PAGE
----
taking sides in ancient history

Caesar Augustus, sort ofMurray Rothbard often praised leftist historians while recommending as a policy that the reader skip the last chapter, that is, the policy chapter. He also often agreed with non-Austrian economists when they were criticizing the theoretical framework of different, non-Austrian schools.

I think HG Wells, in his Outline of History, can be really great when he’s on the attack. Here he talks about the political history of the late-republican Rome:

Many of the historians of this period betray a disposition to take sides, and are either aristocratic in tone or fiercely democratic; but, indeed, neither side in these complex and intricate disputes has a record of high aims or clean hands. The Senate and the rich Equestrians were vulgar and greedy spirits, hostile and contemptuous towards the poor mob; and the populace was ignorant, unstable, and at least equally greedy. The Scipios in all this record shine by comparison, a group of gentlemen. To the motives of one or the other figures of the time, to Tiberius Gracchus, for example, we may perhaps extend the benefit of the doubt. But for the rest, they do but demonstrate how clever and cunning men may be, how subtle in contention, how brilliant in pretence, and how utterly wanting in wisdom or grace of spirit. "A shambling, hairy, brutish, but probably very cunning creature with a big brain behind"; so someone, I think it was Sir Harry Johnston, has described Homo Neanderthalensis.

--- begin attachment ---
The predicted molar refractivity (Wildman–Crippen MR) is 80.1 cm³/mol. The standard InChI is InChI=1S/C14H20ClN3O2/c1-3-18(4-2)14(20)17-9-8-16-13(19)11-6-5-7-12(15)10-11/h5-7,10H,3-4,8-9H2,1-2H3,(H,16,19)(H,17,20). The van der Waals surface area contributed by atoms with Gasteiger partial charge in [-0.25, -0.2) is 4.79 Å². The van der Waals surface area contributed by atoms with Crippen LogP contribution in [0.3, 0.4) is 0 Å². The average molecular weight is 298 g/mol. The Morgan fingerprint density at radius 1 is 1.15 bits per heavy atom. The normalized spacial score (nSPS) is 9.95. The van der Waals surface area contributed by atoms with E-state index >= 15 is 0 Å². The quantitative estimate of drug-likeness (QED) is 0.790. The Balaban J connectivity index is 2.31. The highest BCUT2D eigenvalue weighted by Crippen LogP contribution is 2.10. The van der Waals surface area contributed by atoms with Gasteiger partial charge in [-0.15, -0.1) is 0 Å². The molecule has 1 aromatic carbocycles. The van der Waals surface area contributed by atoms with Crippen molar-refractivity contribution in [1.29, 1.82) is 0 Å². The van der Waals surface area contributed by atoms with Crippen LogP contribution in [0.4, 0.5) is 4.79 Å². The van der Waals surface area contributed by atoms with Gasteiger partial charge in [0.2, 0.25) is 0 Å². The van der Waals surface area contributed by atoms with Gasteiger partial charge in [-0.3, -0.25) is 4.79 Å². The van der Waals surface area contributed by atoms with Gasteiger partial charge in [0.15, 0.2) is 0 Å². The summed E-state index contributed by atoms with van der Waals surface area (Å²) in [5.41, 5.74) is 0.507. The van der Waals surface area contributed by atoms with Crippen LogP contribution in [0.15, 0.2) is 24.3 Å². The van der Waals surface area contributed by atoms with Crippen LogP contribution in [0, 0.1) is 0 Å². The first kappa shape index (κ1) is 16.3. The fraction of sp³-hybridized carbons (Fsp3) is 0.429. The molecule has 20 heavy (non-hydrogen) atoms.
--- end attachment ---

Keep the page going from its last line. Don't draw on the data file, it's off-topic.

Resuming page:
To this day we must still use similar terms to describe the soul of the politician.

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